National Category
Clinical Medicine
Identifiers
urn:nbn:se:uu:diva-307491 (URN)10.1186/s12884-016-1137-z (DOI)000387607600003 ()27825311 (PubMedID)
Available from: 2016-11-16 Created: 2016-11-16 Last updated: 2017-03-31Bibliographically approved
3. Improving Standards of Care in Obstructed Labour: A Criteria-Based Audit at a Referral Hospital in a Low-Resource Setting in Tanzania
Open this publication in new window or tab >>Improving Standards of Care in Obstructed Labour: A Criteria-Based Audit at a Referral Hospital in a Low-Resource Setting in Tanzania
2016 (English)In: PLoS ONE, ISSN 1932-6203, E-ISSN 1932-6203, Vol. 11, no 11, e0166619Article in journal (Refereed) Published
Abstract [en]

Objective In low-resource settings, obstructed labour is strongly associated with severe maternal morbidity and intrapartum asphyxia, and consequently maternal and perinatal deaths. This study evaluated the impact of a criteria-based audit of the diagnosis and management of obstructed labour in a low-resource setting. Methods A baseline criteria-based audit was conducted from October 2013 to March 2014, followed by a workshop in which stakeholders gave feedback on interventions agreed upon to improve obstetric care. The implemented interventions included but were not limited to introducing standard guidelines for diagnosis and management of obstructed labour, agreeing on mandatory review by specialist for cases that are assigned caesarean section, re-training and supervision on use and interpretation of partograph and, strengthening team work between doctors, mid-wives and theatre staff. After implementing these interventions in March, a re-audit was performed from July 2015 to November, 2015, and the results were compared to those of the baseline audit. Results Two hundred and sixty deliveries in the baseline survey and 250 deliveries in the follow-up survey were audited. Implementing the new criteria improved the diagnosis from 74% to 81% (p = 0.049) and also the management of obstructed labour from 4.2% at baseline audit to 9.2% at re-audit (p = 0.025). Improved detection of prolonged labour through heightened observation of regular contractions, protracted cervical dilatation, protracted descent of presenting part, arrested cervical dilation, and severe moulding contributed to improved standards of diagnosis (all p < 0.04). Patient reviews by senior obstetricians increased from 34% to 43% (p = 0.045) and reduced time for caesarean section intervention from the median time of 120 to 90 minutes (p = 0.001) improved management (all p < 0.05). Perinatal outcomes, neonatal distress and fresh stillbirths, were reduced from 16% to. 8.8% (p = 0.01). Conclusion A criteria-based audit proved to be a feasible and useful tool in improving diagnosis and management of obstructed labour using available resources. Some of the observed changes in practice were of modest magnitude implying demand for further improvements, while sustaining those already put in place.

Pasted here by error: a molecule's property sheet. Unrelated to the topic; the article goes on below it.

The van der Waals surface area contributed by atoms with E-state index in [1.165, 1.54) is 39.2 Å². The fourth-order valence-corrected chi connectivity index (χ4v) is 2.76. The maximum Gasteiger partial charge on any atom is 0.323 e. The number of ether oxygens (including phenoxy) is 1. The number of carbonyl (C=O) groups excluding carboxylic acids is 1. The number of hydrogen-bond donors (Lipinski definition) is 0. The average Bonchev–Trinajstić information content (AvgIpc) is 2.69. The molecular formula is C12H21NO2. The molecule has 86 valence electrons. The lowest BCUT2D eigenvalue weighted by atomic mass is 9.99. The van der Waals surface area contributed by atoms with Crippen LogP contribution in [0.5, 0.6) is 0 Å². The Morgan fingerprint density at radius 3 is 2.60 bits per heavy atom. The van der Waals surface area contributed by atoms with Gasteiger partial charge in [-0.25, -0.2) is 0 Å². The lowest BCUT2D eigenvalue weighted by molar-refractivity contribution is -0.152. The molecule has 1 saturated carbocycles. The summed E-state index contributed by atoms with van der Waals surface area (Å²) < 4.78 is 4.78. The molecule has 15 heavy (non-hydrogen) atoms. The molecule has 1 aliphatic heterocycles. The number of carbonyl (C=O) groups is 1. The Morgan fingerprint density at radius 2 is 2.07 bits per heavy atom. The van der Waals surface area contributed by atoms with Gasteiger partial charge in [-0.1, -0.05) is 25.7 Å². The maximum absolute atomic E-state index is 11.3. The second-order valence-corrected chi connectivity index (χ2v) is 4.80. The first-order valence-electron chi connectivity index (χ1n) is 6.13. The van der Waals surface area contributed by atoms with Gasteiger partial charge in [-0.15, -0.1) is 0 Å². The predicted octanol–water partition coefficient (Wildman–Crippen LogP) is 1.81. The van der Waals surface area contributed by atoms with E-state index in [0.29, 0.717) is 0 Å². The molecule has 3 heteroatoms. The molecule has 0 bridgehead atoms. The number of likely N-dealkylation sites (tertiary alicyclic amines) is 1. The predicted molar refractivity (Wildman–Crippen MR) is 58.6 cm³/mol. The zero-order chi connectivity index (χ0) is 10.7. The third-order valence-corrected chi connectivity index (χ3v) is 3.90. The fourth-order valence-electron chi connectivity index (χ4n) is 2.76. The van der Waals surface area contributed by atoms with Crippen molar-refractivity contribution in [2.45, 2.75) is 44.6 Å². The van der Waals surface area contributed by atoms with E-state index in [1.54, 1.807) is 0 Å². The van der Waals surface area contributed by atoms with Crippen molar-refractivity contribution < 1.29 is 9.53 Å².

National Category
Obstetrics, Gynecology and Reproductive Medicine
Identifiers
urn:nbn:se:uu:diva-312977 (URN)10.1371/journal.pone.0166619 (DOI)000389472400035 ()27893765 (PubMedID)